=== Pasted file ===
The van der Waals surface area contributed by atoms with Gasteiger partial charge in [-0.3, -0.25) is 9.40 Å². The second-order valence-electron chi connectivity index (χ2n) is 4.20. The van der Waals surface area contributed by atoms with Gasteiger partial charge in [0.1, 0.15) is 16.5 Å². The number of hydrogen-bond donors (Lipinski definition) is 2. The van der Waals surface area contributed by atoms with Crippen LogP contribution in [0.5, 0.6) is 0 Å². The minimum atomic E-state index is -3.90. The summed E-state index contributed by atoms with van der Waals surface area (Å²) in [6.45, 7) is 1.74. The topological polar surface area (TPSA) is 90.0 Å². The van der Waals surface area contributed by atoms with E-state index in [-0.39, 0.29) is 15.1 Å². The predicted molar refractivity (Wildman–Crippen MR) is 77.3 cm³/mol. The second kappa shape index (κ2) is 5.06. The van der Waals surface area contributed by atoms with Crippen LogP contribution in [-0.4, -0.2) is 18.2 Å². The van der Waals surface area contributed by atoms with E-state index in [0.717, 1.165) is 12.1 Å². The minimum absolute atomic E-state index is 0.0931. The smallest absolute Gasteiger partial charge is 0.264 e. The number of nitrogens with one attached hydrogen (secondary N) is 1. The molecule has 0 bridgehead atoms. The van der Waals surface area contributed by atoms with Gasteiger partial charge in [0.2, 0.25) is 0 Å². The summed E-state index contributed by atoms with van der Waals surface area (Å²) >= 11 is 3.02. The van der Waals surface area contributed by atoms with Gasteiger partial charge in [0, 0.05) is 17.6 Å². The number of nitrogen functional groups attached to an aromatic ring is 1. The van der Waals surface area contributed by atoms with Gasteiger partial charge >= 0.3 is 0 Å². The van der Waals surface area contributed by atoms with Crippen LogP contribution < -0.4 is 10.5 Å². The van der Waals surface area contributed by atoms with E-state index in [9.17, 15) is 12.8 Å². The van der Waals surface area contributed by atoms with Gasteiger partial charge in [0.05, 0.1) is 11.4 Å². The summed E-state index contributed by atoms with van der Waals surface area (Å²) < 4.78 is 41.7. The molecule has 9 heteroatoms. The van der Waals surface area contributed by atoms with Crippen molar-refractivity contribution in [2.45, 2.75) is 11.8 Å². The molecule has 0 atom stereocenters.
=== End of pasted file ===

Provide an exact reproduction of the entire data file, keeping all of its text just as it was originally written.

The van der Waals surface area contributed by atoms with Gasteiger partial charge in [-0.3, -0.25) is 9.40 Å². The second-order valence-electron chi connectivity index (χ2n) is 4.20. The van der Waals surface area contributed by atoms with Gasteiger partial charge in [0.1, 0.15) is 16.5 Å². The number of hydrogen-bond donors (Lipinski definition) is 2. The van der Waals surface area contributed by atoms with Crippen LogP contribution in [0.5, 0.6) is 0 Å². The minimum atomic E-state index is -3.90. The summed E-state index contributed by atoms with van der Waals surface area (Å²) in [6.45, 7) is 1.74. The topological polar surface area (TPSA) is 90.0 Å². The van der Waals surface area contributed by atoms with E-state index in [-0.39, 0.29) is 15.1 Å². The predicted molar refractivity (Wildman–Crippen MR) is 77.3 cm³/mol. The second kappa shape index (κ2) is 5.06. The van der Waals surface area contributed by atoms with Crippen LogP contribution in [-0.4, -0.2) is 18.2 Å². The van der Waals surface area contributed by atoms with E-state index in [0.717, 1.165) is 12.1 Å². The minimum absolute atomic E-state index is 0.0931. The smallest absolute Gasteiger partial charge is 0.264 e. The number of nitrogens with one attached hydrogen (secondary N) is 1. The molecule has 0 bridgehead atoms. The van der Waals surface area contributed by atoms with Gasteiger partial charge in [0.2, 0.25) is 0 Å². The summed E-state index contributed by atoms with van der Waals surface area (Å²) >= 11 is 3.02. The van der Waals surface area contributed by atoms with Gasteiger partial charge in [0, 0.05) is 17.6 Å². The number of nitrogen functional groups attached to an aromatic ring is 1. The van der Waals surface area contributed by atoms with Gasteiger partial charge >= 0.3 is 0 Å². The van der Waals surface area contributed by atoms with Crippen LogP contribution < -0.4 is 10.5 Å². The van der Waals surface area contributed by atoms with E-state index in [9.17, 15) is 12.8 Å². The van der Waals surface area contributed by atoms with Gasteiger partial charge in [0.05, 0.1) is 11.4 Å². The summed E-state index contributed by atoms with van der Waals surface area (Å²) < 4.78 is 41.7. The molecule has 9 heteroatoms. The van der Waals surface area contributed by atoms with Crippen molar-refractivity contribution in [2.45, 2.75) is 11.8 Å². The molecule has 0 atom stereocenters.